The Title of "Siddiq"
In the tenth year of his mission, the holy Prophet had the Miraj of Ascension. In the morning, after the ascension had taken place, the holy Prophet talked to people about the Miraj. This drew the jeers of his enemies. The talk was going on when Abu Bakr came up.
"Do you know, Abu Bakr, what news your friend has for you in the morning?" said one of the people. "He says he was on the highest heaven last night, having a talk with Allah, the Almighty. Would you believe it?" "I would believe anything that the Messenger of Allah says," replied Abu Bakr.
When the holy Prophet learnt of this, he at once said, "Abu Bakr is the `Siddiq'." `Siddiq' is a person so sincere of heart that doubts never mar his love. Abu Bakr earned this title because his faith was too strong to be shaken by anything.
Migration to Medina
When the Meccans were intent on putting out, once and for all, the light of Islam, Allah commanded the holy Prophet to move to Medina. It was Abu Bakr who made all the arrangements for the historic journey. For three days he and the Prophet lay hidden in the Thaur cave. Abu Bakr's slave tended the flocks of goats near the cave all day and supplied them fresh milk for food. His son, Abdullah, brought news about what the Meccans were doing. The Meccans were searching for the holy Prophet like mad hounds. Once they came right to the mouth of the cave. Abu Bakr grew pale with fright. He feared, not for himself, but for the Prophet. However, the holy Prophet remained perfectly calm. "Do not fear," he said to Abu Bakr, "certainly Allah is with us."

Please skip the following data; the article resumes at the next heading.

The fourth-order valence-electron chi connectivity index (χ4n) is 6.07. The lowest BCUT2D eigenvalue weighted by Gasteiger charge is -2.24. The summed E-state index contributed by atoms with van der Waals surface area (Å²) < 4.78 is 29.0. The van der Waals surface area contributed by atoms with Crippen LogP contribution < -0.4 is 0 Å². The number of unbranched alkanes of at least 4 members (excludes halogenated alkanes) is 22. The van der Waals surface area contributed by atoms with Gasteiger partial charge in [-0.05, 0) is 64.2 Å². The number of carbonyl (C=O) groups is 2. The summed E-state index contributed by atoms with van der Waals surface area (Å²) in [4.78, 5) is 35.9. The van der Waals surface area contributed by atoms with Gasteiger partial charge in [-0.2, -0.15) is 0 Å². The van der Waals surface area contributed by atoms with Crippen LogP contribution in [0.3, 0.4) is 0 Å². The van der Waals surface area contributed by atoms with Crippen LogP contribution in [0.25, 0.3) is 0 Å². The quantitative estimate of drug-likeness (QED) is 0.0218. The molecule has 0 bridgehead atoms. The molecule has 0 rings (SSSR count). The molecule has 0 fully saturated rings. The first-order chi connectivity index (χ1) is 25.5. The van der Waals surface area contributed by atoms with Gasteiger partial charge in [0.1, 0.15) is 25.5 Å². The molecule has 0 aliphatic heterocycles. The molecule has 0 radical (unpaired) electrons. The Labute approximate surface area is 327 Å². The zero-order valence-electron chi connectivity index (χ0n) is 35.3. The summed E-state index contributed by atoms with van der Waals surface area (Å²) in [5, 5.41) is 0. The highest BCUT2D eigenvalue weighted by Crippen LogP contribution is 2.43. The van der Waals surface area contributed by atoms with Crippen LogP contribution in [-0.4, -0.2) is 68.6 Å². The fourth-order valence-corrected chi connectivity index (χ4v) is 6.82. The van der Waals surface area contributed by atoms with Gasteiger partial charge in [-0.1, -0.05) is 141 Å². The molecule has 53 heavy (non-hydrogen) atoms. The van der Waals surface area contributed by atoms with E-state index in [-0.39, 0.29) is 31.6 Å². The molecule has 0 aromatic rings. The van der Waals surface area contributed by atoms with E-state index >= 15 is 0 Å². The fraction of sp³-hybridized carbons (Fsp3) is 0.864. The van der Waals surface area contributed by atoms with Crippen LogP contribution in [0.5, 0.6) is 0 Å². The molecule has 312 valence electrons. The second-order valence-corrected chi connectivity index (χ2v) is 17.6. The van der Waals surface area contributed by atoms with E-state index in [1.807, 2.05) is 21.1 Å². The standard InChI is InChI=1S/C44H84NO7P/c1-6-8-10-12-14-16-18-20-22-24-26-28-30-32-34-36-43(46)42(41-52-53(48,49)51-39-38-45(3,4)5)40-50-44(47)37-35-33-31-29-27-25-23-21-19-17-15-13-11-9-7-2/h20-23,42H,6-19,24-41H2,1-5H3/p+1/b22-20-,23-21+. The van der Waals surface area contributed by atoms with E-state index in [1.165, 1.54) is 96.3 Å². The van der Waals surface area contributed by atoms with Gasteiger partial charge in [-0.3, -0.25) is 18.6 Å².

Participation in Battles
Abu Bakr took part in all the battles that the holy Prophet had to fight. At Badr, one of Abu Bakr's sons, who had not yet embraced Islam, was fighting on the side of the Meccan. Afterwards, when he became a Muslim, he one day said, "Father! at Badr you were twice under my sword. But my love for you held back my hand." "Son!" remarked Abu Bakr, "if I had got that chance only once, you would have been no more."